Via Tyler Cowen, I learn that American Express continues to aggressively deleverage.  This time, they're using the carrot instead of the stick:

It used to be that credit-card companies lured customers with cash rewards. Now American Express Co. is paying to get rid of them. The card issuer is offering selected customers a $300 AmEx prepaid gift card if they pay off their balances and close their accounts.

The unusual move underscores how quickly conditions have deteriorated in the credit-card market. The current economic morass was provoked by spiking mortgage defaults. But as the economic crisis widens and unemployment climbs, there is growing concern that credit-card defaults will soar into the stratosphere as well.

"This is a huge paradigm shift," says Curtis Arnold, founder of CardRatings.com, a credit-card review Web site. He says he expects other large companies to follow suit with offers to entice consumers to pay off their balances, as card issuers cope with increasing defaults.

Selected members -- the company wouldn't disclose how many -- began receiving letters with the voluntary offer earlier this month, according to Molly Faust, an American Express spokeswoman. "It's a relatively small number of cardmembers who have sizeable balances and little spending and payment activity," she says.

AmEx declined to disclose the specific criteria used to determine who is eligible for the offer. However, Ms. Faust did say that it was offered only to retail credit-card holders, not corporate accounts. Customers who received the offer have until Feb. 28 to respond.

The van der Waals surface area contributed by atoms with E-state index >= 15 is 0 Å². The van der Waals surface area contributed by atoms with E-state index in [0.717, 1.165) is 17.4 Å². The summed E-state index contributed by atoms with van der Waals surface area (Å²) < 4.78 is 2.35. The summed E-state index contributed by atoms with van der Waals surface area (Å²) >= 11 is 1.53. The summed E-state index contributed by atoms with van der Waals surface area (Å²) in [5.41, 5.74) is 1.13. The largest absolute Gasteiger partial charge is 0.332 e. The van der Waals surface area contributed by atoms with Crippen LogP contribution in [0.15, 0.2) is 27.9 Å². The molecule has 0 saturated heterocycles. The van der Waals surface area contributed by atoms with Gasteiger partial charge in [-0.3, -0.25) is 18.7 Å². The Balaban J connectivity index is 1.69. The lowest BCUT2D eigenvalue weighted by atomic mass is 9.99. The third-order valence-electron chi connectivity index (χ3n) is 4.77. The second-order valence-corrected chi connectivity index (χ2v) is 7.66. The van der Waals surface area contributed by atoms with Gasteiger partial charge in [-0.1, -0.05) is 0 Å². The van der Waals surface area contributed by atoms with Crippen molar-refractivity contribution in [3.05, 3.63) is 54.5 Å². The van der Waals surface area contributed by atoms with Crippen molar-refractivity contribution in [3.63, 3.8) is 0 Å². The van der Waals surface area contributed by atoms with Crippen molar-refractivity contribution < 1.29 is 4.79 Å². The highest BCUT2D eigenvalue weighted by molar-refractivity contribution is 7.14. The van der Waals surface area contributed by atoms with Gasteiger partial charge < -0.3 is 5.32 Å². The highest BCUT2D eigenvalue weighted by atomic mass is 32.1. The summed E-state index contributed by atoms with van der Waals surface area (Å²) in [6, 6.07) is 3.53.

I am willing to bet that the names of the people who got this offer were selected the same way that Amex controversially recently picked people to have their credit lines cut.  They're just trying to be a little nicer about it now.  Anyone who has gotten this offer would be a fool not to take it, because it means that Amex has their eye on you.  They have always managed their credit risk extremely aggressively, and they're not going to stop just when it matters most.

I am also willing to bet that we see a whole lot more of this if Congress gives bankruptcy judges the ability to cram down mortgages in Chapter 13, as they almost certainly will.  The provision is going to attract a lot more people into bankruptcy, and those people are going to shed a lot of their unsecured (read:  credit card) debt.  I'd expect that credit card lenders are already desperately trying to weed out those most likely to enter Chapter 13.

I'm hearing a lot of discussion among friends and on finance shows about a new dilemma cash-strapped consumers are facing:  pay down credit card debt, or save cash?  The answer used to be a slam dunk:  with interest rates at 20%, you pay off the cards, and run them up again if you hit some desperate emergency.  But with credit lines being slashed, that's no longer a safe bet; you could pay off your cards, get laid off, and find yourself with no safety net.  Then again, if you don't pay off the cards, you're more likely to get your credit line cut.  No one I've talked to has a clear answer other than:  cut your spending to the bone and put half what you save thereby into a bank account, the other half into paying down your cards.  Which is why all the restaurants in DC seem unusually spacious these days--when I walk by them.  Even with no crushing credit card debt, we, too, are eating at home.

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